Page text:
Butt Kick

Can i get some suggestion on this issue?

How much does it affect a sprinter when his heel is almost kicking the butt before the knee come forward. I know the sprinters should step over and cross at the support knee but i just found out one of my athlete spends a lot of his time pulling his heels to his butt before bringing the kne forward.

How can this be rectified, any drills or exercises, please help.

Drills could be A-skips, wall-kicks/ ham kicks that work on bringing the knee up instead of down. How flexible is the athlete’s quads?

He is quite flexible, what are wall-kicks/ ham kicks?

Kicking the butt on the way back through is mostly a factor of pushing on the way back in the first place. “Stepping over” and keeping the action up and down will ensure that the foot is at its highest point when it’s directly under the butt.

Thanks for Charlie for the reply.
The thing is what is the best way to eradicate this problem. Also what do you mean by "and keeping the action up and down

When running at full speed, the emphasis is on stepping over and down and not on pushing. The propulsive force is applied automatically, in a time frame that is too short for conscious (fore-brain) influence.


you have mentioned the fore and hind brain stuff before (with ladders). Is your view a result of many different readings, discussions, or primarily one reading source? The long and the short of it: can you suggest a good read on this topic?


Look up cerebellum, this is the “technical name” for the hind brain. There’s tons of info.

As a quick definition, it’s the area of the brain that stores and performs subconcious movement patterns.

When you walk to the fridge and open the door, you don’t think about raising your body from the couch, placing one foot in front of the other, stopping at the fridge, extending an arm, opening the door etc. It just happens. That’s the cerebellum at work. Imagine how much more effort going to get something from the fridge would be if we had to think about every process. Now relate the same example to sprinting - yet this is how many people run their race.

Living in Australia, my current favourite illustration for the speed of the cerebellum over fore brain movement is swatting a fly. Lets say the fly is at point B, somewhere near your head and your arm is at point A, resting next to your thigh.

Your arm will get from A to B much much faster than if you conciously thought about moving the arm from A to B. Why is this so? The cerebellum KNOWS the fastest route and the order of muscle activation to achieve this and doesn’t have to think about it because it has learned this process and refined it as a reflex.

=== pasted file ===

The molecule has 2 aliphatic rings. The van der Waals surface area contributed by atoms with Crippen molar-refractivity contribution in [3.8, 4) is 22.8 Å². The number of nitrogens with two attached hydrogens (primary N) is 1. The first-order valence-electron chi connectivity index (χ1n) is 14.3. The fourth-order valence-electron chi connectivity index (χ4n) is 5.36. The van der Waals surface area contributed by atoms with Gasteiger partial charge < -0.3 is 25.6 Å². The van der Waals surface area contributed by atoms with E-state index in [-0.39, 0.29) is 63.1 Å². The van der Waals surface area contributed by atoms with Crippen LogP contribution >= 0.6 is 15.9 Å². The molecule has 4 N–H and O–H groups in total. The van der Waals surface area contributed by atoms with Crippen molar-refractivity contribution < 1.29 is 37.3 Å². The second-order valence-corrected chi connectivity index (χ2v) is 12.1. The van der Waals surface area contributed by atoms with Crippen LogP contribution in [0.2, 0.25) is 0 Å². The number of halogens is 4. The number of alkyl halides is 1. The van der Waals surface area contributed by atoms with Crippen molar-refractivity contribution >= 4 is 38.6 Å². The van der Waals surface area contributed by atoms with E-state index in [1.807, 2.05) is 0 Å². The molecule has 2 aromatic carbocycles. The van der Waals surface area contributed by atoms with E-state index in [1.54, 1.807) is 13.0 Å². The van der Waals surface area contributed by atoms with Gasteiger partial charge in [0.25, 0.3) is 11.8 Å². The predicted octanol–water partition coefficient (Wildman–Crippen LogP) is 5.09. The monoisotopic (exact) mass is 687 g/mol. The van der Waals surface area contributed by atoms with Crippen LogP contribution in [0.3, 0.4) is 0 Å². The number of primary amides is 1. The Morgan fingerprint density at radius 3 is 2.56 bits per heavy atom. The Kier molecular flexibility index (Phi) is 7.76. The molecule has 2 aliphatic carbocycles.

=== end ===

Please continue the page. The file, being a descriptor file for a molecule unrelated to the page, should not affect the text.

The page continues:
Think about the implications to the start. Should we be thinking about lifting the lead arm off the track to get to a point, or should we be thinking about getting to an imaginary point B so the fly doesn’t get away?

thanks dcw23! Well written.

Think about the implications to the start. Should we be thinking about lifting the lead arm off the track to get to a point, or should we be thinking about getting to an imaginary point B so the fly doesn’t get away?
So mentally - do u think it would be better just to think about the hand flick during practice starts but during comps or time trials to focus on the finish line and crossing it first ?

No, I just think that you shouldn’t think about lifting the arm. Think about where it should go to when initiating the process instead. It’s much quicker. Try it.

Thanks Carson. Cheque is in mail :slight_smile:

Great post, great cue DCW!

Can you please answer the ? i asked above (the 3 post)
Are we now saying the hand is what we think about moving and if so “Greenwhere shlould it go when you initiate the movement”

I dont know toks it depends on what his other phases look like… The Take off phase, and flight phase what do they look like? Does he get full extention or not in his strides. Is he tight or not. What exactly is your question anyways. Is this it??? Does it matter if your leg hits your butt or not in the landing phase ? I doubt it. Sometimes it does sometimes it doesnt. If anything it barely grazes you butt like ben. Can you really tell if your burning down the track anyways. Do you want to kick yourself in the butt everytime you run. I dont. It matters more if your other leg in the landing phase is straight and planted on the ground… Anyways these drills dont make you fast they prepare you to do a workout.

Sorry I misunderstood I was answering your first question toks.

Sorry Mr Lane, but how can you ask me “What exactly is your question anyways” My question to dlive11 was what are wall-kicks/ ham kicks?
Apart from that you are wrong with your last sentence. Drills is a breakdown of the way u run and sooner or later you body gets use to doing it fast because you have done it slow(drills)

Yes each drill should minmic each phase in sprinting. Usually 3 types of drills are done as 3 type of phases are invovled in sprinting.

Ok train with just drills and see what you run then. So many coaches but way to much emphasis on drills what was wrong about my last sentence?

And honesly to continue on drills which is an interesting topic and often hurts the sprinter more then helps the sprinter. How many coaches have a regiment of 50 drills, leg swings done in a circuit type fashion or over repeat distances 100m with no rest ect…ect done so wrong that in the end it makes the sprinter tight instead of loose. Toks what do you have your athletes do for drills then?

A Skips
B “”

and one two other drills. Can i just say the guy in question is one of the fastest men in the world:clap: So the point is coaches that advocate loads of drills defeat the object of doing drills anyway.Refer to the top of this post for reading on hind brain and the part it plays in sprinting.